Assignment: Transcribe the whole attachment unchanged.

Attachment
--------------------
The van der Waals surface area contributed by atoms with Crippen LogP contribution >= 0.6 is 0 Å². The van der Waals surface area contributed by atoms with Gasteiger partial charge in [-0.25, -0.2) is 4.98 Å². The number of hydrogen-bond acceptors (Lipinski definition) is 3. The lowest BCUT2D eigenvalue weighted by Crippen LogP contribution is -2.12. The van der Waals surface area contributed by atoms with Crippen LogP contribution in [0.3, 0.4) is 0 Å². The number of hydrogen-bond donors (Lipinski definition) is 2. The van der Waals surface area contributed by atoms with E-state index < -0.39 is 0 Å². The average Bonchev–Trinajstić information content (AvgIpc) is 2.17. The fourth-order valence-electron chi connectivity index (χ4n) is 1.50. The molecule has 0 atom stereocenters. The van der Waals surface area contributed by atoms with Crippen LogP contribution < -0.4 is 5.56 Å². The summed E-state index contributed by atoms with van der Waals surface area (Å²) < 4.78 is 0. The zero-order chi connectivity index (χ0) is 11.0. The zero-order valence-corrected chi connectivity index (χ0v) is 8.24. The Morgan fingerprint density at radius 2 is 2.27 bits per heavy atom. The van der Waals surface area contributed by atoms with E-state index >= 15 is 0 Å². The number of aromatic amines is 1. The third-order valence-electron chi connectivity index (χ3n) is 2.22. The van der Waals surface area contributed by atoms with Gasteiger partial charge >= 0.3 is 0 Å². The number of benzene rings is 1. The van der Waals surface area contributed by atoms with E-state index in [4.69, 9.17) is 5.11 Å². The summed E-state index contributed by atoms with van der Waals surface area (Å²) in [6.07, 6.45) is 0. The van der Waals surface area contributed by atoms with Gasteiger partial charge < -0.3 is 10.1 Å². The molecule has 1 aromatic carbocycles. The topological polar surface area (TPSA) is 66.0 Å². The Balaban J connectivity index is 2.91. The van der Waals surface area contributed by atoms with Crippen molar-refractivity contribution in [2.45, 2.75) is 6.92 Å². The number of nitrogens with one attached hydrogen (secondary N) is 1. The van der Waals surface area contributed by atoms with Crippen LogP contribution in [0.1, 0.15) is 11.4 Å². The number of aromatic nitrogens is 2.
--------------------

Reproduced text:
The van der Waals surface area contributed by atoms with Crippen LogP contribution >= 0.6 is 0 Å². The van der Waals surface area contributed by atoms with Gasteiger partial charge in [-0.25, -0.2) is 4.98 Å². The number of hydrogen-bond acceptors (Lipinski definition) is 3. The lowest BCUT2D eigenvalue weighted by Crippen LogP contribution is -2.12. The van der Waals surface area contributed by atoms with Crippen LogP contribution in [0.3, 0.4) is 0 Å². The number of hydrogen-bond donors (Lipinski definition) is 2. The van der Waals surface area contributed by atoms with E-state index < -0.39 is 0 Å². The average Bonchev–Trinajstić information content (AvgIpc) is 2.17. The fourth-order valence-electron chi connectivity index (χ4n) is 1.50. The molecule has 0 atom stereocenters. The van der Waals surface area contributed by atoms with Crippen LogP contribution < -0.4 is 5.56 Å². The summed E-state index contributed by atoms with van der Waals surface area (Å²) < 4.78 is 0. The zero-order chi connectivity index (χ0) is 11.0. The zero-order valence-corrected chi connectivity index (χ0v) is 8.24. The Morgan fingerprint density at radius 2 is 2.27 bits per heavy atom. The van der Waals surface area contributed by atoms with E-state index >= 15 is 0 Å². The number of aromatic amines is 1. The third-order valence-electron chi connectivity index (χ3n) is 2.22. The van der Waals surface area contributed by atoms with Gasteiger partial charge >= 0.3 is 0 Å². The number of benzene rings is 1. The van der Waals surface area contributed by atoms with E-state index in [4.69, 9.17) is 5.11 Å². The summed E-state index contributed by atoms with van der Waals surface area (Å²) in [6.07, 6.45) is 0. The van der Waals surface area contributed by atoms with Gasteiger partial charge < -0.3 is 10.1 Å². The molecule has 1 aromatic carbocycles. The topological polar surface area (TPSA) is 66.0 Å². The Balaban J connectivity index is 2.91. The van der Waals surface area contributed by atoms with Crippen molar-refractivity contribution in [2.45, 2.75) is 6.92 Å². The number of nitrogens with one attached hydrogen (secondary N) is 1. The van der Waals surface area contributed by atoms with Crippen LogP contribution in [0.1, 0.15) is 11.4 Å². The number of aromatic nitrogens is 2.